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The Nicholas Institute for Environmental Policy Solutions at Duke University is pleased to announce that it has awarded funding to seven research projects for Fiscal Year 2020–2021 through the Catalyst Program.

In a new policy brief, Duke University's Energy Access Project, in collaboration with the Energy Access team at CrossBoundary Group, looked at the experiences of seven countries that have made great strides in bringing electricity to their rural populations: Brazil, Chile, Laos, Peru, South Africa, Thailand, and Tunisia. Despite widely different circumstances and initial electrification rates, there are important similarities.

Eight former FERC commissioners submitted a “friend of the court” brief to the D.C. Circuit Court of Appeals to offer their energy expertise to the Court in a challenge to the U.S. Environmental Protection Agency’s latest power sector carbon rule. The brief was written and filed by Kate Konschnik.

Approaching the 50th anniversary of Earth Day, Tim Profeta, director of the Nicholas Institute for Environmental Policy Solutions, joined WFAE's Charlotte Talks program to discuss how the political conversation around the environment has changed over time in the United States and the environment's place as an issue in the 2020 election.

Congress is considering additional stimulus measures to address the economic fallout of the COVID-19 pandemic. A state green bank, funded by a National Climate Bank in a future stimulus package, could help put North Carolinians back to work building a clean energy future, write the Nicholas Institute's Jennifer Weiss and Coalition for Green Capital's Jeffrey Schub in Southeast Energy News.

As COVID-19 keeps them physically apart, Nicholas Institute employees are staying connected on video gatherings, where they exchange recipes and workout video suggestions and introduce family and pets.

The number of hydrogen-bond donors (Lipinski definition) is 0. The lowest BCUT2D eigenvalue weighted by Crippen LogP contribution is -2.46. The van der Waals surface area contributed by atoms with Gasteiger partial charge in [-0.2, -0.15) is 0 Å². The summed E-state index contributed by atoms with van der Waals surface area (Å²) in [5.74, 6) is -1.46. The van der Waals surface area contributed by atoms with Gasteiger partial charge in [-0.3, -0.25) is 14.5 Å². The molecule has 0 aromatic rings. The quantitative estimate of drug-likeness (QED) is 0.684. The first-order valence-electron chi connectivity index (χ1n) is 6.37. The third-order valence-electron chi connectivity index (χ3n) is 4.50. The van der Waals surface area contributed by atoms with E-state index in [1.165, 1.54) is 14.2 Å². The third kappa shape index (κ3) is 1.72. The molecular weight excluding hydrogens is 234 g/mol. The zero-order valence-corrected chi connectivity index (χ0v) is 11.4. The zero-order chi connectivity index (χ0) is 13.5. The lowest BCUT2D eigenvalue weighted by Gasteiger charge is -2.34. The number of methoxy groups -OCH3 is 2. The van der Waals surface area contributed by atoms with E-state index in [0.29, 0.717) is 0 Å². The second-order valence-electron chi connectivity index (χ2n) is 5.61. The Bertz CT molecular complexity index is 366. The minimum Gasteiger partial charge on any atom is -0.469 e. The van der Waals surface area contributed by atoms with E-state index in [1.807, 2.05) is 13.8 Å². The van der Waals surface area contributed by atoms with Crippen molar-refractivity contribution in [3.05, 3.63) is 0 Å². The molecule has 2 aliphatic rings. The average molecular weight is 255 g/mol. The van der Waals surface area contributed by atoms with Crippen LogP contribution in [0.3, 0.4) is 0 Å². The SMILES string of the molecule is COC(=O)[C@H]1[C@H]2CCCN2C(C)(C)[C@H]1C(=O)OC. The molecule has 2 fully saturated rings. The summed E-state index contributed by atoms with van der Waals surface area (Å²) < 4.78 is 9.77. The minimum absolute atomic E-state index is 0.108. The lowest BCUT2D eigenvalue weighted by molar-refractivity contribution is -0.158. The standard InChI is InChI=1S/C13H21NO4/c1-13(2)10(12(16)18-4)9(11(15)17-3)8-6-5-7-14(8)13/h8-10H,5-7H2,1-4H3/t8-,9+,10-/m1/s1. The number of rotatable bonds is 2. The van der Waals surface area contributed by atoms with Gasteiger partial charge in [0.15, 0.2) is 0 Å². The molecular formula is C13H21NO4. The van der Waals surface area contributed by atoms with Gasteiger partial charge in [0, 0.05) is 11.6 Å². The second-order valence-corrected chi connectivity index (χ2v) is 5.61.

A new policy brief from the Nicholas Institute says a large Southeast power market would be the best hope for creating greater competition, lowering prices and encouraging cleaner energy production as the Carolinas look for alternative regulatory structures for their power utilities, reports the Charlotte Business Journal.

Technologies like geospatial imagery, machine learning and affordable batteries are generating ever more innovative ways to target customers with off-grid energy solutions. But according to analysts at the Duke University Energy Access Project, public policy is struggling to keep up with these rapid-fire developments, leaving vast amounts of human capacity and productivity untapped.

A commentary in The Daily Yonder reviewed the Nicholas Institute's recent report, “Understanding Rural Attitudes Toward the Environment and Conservation in America,” and its implications for the divide between rural and urban Americans on environmental policy.

Duke University's Nicholas Institute for Environmental Policy Solutions and New York University's Institute for Policy Integrity co-hosted a conference on March 3 that focused on different approaches for carbon pricing in wholesale energy markets.